After two days of polling at the Winchester Cathedral Harvest weekend on 1 and 2 October, 2017, organised by the Diocesan Envirment Committee, we can now reveal the combined results of five days of pollution polls in one year (October 2016, November 2016, July 2017, Sep 2017, Oct 2017).

3,772 votes were cast across the five days by participants who each had two votes. The results reveal high levels of concern and are a good starting point for action. The size of the vote, and the consistency of the result, irrespective of event, where people came from or date, suggest this is a useful indicator of how people want the Council to tackle pollution. 

Voters would be most pleased if the forthcoming Movement Strategy recommended traffic reduction and greater pedestrianisation and made proposals to bring this  about. There is substantial support for greater parking differentials and electric vehicle charging points, and some support for workplace parking levies and congestion charging. Leaving things as they are would not seem to be an option.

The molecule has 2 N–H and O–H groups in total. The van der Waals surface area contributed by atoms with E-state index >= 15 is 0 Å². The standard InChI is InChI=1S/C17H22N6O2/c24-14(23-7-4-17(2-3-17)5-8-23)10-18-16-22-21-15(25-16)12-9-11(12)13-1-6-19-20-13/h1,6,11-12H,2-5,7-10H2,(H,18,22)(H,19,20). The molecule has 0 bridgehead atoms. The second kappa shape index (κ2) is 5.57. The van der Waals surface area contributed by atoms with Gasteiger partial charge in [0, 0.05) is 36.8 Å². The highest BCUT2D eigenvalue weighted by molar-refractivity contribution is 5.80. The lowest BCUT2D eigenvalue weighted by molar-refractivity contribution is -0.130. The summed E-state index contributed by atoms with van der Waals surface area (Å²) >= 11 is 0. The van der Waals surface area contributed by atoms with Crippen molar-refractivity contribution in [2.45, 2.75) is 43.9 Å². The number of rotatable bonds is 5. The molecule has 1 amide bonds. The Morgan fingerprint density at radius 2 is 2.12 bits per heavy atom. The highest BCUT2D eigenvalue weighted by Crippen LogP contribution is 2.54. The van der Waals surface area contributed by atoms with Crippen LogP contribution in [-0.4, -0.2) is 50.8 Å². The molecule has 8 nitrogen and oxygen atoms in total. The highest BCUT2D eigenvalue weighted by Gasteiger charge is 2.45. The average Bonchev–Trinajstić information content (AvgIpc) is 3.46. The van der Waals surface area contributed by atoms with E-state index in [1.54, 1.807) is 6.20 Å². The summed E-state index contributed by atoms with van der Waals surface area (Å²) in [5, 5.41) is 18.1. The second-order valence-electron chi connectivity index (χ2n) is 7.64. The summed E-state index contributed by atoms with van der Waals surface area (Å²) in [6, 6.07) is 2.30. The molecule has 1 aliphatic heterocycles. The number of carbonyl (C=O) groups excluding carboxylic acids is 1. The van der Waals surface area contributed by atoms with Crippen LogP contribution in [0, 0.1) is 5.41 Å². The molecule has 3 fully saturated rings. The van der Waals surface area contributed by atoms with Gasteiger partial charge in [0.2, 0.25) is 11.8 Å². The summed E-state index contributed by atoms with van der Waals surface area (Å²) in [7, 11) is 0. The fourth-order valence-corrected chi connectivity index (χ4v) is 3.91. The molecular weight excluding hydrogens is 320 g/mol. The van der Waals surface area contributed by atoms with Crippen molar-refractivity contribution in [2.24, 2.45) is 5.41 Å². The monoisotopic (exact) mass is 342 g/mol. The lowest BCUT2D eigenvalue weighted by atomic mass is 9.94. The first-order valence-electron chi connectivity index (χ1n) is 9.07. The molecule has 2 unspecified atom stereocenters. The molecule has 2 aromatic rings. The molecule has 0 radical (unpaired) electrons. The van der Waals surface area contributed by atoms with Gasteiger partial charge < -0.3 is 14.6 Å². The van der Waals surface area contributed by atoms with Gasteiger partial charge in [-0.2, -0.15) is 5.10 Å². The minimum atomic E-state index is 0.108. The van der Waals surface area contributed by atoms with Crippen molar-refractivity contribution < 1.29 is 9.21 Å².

Over 50% of the votes were cast for the complementary measures of reducing traffic and increasing pedestrian areas. Less than 2% of the votes were for doing nothing.

Where people live and how they use Winchester does not appear to influence how they vote. All groups voted for traffic reduction and more pedestrianisation. People who work in Winchester were the group least happy about keeping things the same, and keenest on increasing the charge for residents’ permits.

There was considerable consistency of voting patterns on all five dates. The main difference was that on 2 July 2017 a greater proportion of votes was cast for more charging points. There was still support for increasing parking differentials in July 2017 and after, even though the council had just increased them a little.

The breakdown of where people came from showed a diverse mix of voters. The low level of people who work in the town centre reflected the fact that the polls were all done at week-ends, but the pattern of voting suggests that a week-day vote would have produced similar results and shown even less satisfaction with the way things are currently.

Short report with pie-charts and graphs of votes

Full data

At each event, people were also offered the chance to give their own suggestions. See their ideas from the latest polls on 1 and 2 October 2017.

More about poll at Hat Fair in July 2017

More about poll of High St shoppers in November 2016

More about poll at Harvest weekend in October 2016